Review: Top Girls, National Theatre
- Credit: Archant
Caryl Churchill’s 80s feminist classic gets an epic revival that has contemporary resonance if it sometimes lacks clarity and intimacy
Back in 1982 a female playwright putting 16 female characters on stage talking about the intersection of class, race and gender was a daring political act.
Decades on you can still feel the anger behind Churchill’s excoricating response to the notion that Britain’s first female Prime Minister signalled feminist progress.
At a time when we have another unsisterly Tory incumbent in No 10, Lyndsey Turner’s epic revival still feels relevant.
Much of its audacious structure stands the test of time, not least the genius opening scene in which historic and mythical women gather for a surreal dinner party to mark Marlene’s promotion.
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There’s 9th Century Pope Joan who spent her life as a man, Japanese concubine Lady Nijo, wrathful Dull Gret from Flemish folklore, English Victorian explorer Lady Isabella Bird, and Patient Griselda from Boccaccio’s Decameron.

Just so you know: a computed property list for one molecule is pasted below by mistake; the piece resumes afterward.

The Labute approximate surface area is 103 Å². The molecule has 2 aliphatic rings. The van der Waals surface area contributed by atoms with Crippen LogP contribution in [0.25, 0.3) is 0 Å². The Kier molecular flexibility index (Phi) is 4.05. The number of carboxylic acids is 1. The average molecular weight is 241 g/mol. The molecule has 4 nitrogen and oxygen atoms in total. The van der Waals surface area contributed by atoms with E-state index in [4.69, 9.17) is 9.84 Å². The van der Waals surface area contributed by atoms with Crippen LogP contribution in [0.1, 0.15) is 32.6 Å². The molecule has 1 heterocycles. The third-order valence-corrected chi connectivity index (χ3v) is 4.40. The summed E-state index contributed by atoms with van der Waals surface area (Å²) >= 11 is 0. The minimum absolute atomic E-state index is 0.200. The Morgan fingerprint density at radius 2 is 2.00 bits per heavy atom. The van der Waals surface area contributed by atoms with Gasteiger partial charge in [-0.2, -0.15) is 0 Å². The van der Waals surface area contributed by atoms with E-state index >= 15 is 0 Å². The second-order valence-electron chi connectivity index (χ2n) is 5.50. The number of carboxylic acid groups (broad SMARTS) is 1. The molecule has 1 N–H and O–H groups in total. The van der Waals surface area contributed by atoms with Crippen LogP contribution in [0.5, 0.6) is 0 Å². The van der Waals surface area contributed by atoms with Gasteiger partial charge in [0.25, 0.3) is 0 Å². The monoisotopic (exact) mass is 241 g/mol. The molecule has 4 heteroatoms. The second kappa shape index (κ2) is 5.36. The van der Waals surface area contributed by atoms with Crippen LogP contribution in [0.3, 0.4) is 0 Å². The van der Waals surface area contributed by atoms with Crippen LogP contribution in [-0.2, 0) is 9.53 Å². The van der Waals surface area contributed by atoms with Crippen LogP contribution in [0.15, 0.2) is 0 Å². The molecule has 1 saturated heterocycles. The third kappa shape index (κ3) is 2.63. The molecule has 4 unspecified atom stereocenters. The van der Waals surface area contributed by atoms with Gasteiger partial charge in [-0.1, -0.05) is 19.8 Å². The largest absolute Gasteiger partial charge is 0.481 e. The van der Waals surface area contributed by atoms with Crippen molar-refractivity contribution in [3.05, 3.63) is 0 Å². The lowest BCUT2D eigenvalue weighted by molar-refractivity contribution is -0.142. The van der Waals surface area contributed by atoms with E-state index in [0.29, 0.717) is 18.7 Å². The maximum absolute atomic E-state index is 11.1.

As they get drunk and talk men, babies and religion, there’s a clear sense of different time and place, same old sh**, as each women bends herself to patriarchal mores outrageously stacked in men’s favour.
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Joan’s re-enactment of delivering a baby on a papal procession, and Gret’s charge through the mouth of hell are memorable. But Turner’s project loses both rhythm and impact in the next two acts which don’t quite cohere into a whole.
As MD of a city recruitment firm, Marlene is in a position to throw down a ladder. But, swallowing Thatcher’s individualist mantra, she’s the ruthless ballbuster appraising the female jobseekers’ age, marital status and appearance as much as their skills.
Seeing younger men promoted above you, having to hide your intention to have children, and suffering entitled men blagging their way to the top, all hold good today- even if Ian MacNeil’s expansive set doesn’t quite serve these intimate vignettes well.
When Marlene travels back to rural Suffolk, the personal and political collide in a row with her downtrodden but fiercely proud older sister Joyce.
She has shouldered the domestic responsiblities which have freed Marlene to succeed. Katherine Kingsley captures Marlene’s brittleness and the cost of her hard won success.
Lucy Black’s Joyce embodies downtrodden rage, while Liv Hill makes an impressive debut as Marlene’s needy special needs daughter Angie who is “too stupid and scared” to cut it in Thatcher’s Darwinian world.
It’s a challenging piece which packs nuance and complexity that isn’t always delivered by the production’s epic sweep but it’s still good to see these girls back on top.